Art Feature: La Puerta Azul

Posted by on Jun 30, 2015 in Uncategorized | 0 comments


La Puerta Azul by Alyssa Yankwitt

Alyssa Yankwitt is a poet, photographer, teacher, bartender, and earth walker. Her poems and photographs have previously appeared in Fruita Pulp, Gingerbread House, Penwheel.lit, Yellow Chair Review, Metaphor Magazine, Red Paint Hill’s Mother Is a Verb anthology, Houston and Nomadic Voices, Up the Staircase Quarterly, and Stone Highway Review. Alyssa has incurable wanderlust, enjoys drinking whiskey, hates writing about herself in third person, and loves a good disaster

Question 1. Tell us more about “La Puerta Azul.” What was it about this particular door that struck you? Is there a story behind this piece that you’d be open to sharing with our readers?

I took this photograph while on a pilgrimage in Spain, the Camino de Santiago. I was walking across Spain, with all my possessions strapped to my back, on a spiritual journey. I walked for 33 days straight, over 500 miles. During that time I took a lot of pictures and many were of doors. I’ve always likes taking pictures of doors, I think for their inherent symbolism, and of course the impact of that symbolism within my personal pilgrimage. But this door stood out to me. Honestly, I think the first thing I noticed was the color and my intrigue had to do with the fact that it matched my shirt (1 of 2 I had for the entire pilgrimage). Also, and I think it’s a bit difficult to tell from the image, but the door was actually quite small. I am only 4’10. So I thought: Hey, this is an Alyssa-sized door.

Question 2. You mention that you are a poet as well as a photographer. Do you find that these art forms relate, or speak to each other? Does poetry that you read or write influence your photography, or vice versa?

I absolutely find that these forms relate and speak to each other. While photographs essentially capture a moment, a good photograph also has a larger narrative, tells a story. Similarly, a poem may have a larger narrative, but also captures a moment. I think everything influences my art: images, poetry, language, traveling and place (or displacement), the whole world. I am always interested in the larger narrative behind any text. I want to know the moment, but I want to glimpse its ghosts, too.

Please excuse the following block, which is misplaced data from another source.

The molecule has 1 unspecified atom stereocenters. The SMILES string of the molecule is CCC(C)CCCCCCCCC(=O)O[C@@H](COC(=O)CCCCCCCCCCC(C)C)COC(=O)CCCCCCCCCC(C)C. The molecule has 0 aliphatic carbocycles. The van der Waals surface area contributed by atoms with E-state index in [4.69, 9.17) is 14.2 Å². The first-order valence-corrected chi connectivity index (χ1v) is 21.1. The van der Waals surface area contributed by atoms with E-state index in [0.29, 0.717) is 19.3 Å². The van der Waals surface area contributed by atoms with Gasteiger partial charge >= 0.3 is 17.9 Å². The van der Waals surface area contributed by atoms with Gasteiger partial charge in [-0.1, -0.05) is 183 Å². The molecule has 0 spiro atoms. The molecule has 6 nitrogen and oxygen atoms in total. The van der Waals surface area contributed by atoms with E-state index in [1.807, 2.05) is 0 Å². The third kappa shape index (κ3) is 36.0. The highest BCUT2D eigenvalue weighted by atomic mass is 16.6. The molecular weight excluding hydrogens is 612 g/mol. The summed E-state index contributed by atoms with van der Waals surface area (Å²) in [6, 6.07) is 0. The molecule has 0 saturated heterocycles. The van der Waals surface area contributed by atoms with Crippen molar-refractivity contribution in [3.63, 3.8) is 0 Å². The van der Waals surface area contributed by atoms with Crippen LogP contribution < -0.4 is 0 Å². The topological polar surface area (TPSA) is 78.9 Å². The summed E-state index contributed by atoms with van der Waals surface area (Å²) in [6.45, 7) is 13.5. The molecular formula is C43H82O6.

Question 3. I’m always very impressed by what masterful photographers such as yourself are able to do with reality, and the lens through which you portray the world, highlighting things that others may never have noticed. Can you tell us about what goes into capturing just the right photo, and/or what the creative process for photography is like for you?

Well first, I don’t know that I would call my self “masterful.” I often refer to myself as a “sometimes photographer” or an “accidental photographer.” Even though I was taking pictures never until recently did I consider what I was doing photography. I thought of it more as documenting. As I mentioned earlier, my intrigue in a subject comes from the story it’s telling. That’s what I notice and that’s what makes me want to capture it.

Question 4. What things are absolutely necessary for you when you’re creating? Do you have an ideal creative space?

Inspiration and intrigue, in any shape or form. For years I’ve tried to schedule a regular time and place to write. But that never works for me. I resolved long ago that I just need to create when the mood strikes. Similarly when taking photos, when I see something I feel needs to be captured, I capture it.

Question 5. How has your photography evolved over time? What have been the most challenging obstacles to overcome in your work as an artist?

I’m not a trained photographer, but after years of documenting and taking pictures, as well as writing, I think my eye has evolved in terms of the way I see and experience images. I would like to think that I am able to visualize that larger narrative and express that through the photos I take. At least that’s what I strive to do. I think the most challenging obstacle is that exact realization and goal.

Question 6. Are you working on any projects currently that you’d like to share with our readers?

Right now I have a couple of manuscripts I’m revising. And I’m always trying to get more poems and photographs into the world. To see more of my work, you can visit my artist page here.

Question 7. If you could turn the entire world onto the brilliance of one artist or photographer, who would it be? Why is s/he so significant?

I couldn’t choose just one. I’m currently obsessed with Julia Xanthos. She captures these moments which are so delicate and intimate, I feel like a voyeur when I look at them. It’s almost uncomfortable, which I like. Also, many of her photos are framed—literally and metaphorically—by place (mostly NYC). I think it’s the intersection of people and places which really draw me to her photography. I’m never sure if I’m glimpsing the secrets of the people or of the city. Probably both.

Question 8. What’s the best book or poem you’ve read lately? Why was it so impactful?

Right now I’m chewing on Madeleine Beckman’s latest chapbook, No Road Map, No Brakes. There is so much palpable tension in her words. Reading one of Beckman’s poems feels like you’re eavesdropping on the conversation happening next to you, while stealing secret glances out of the corner of your eye.

Linsey Jayne is a wave-headed poet with a penchant for jazz who received her MFA in creative writing at Fairfield University. Her writing has been published in such publications as The Standard-Times, The Dartmouth-Westport Chronicle, and exactly.what. She has served as the chief poetry editor for Mason’s Road, as well as the student editor for the Bryant Literary Review and the opinion section editor of The Archway. Linsey is currently at work on her first collection of poetry, entitled Idle Jive.

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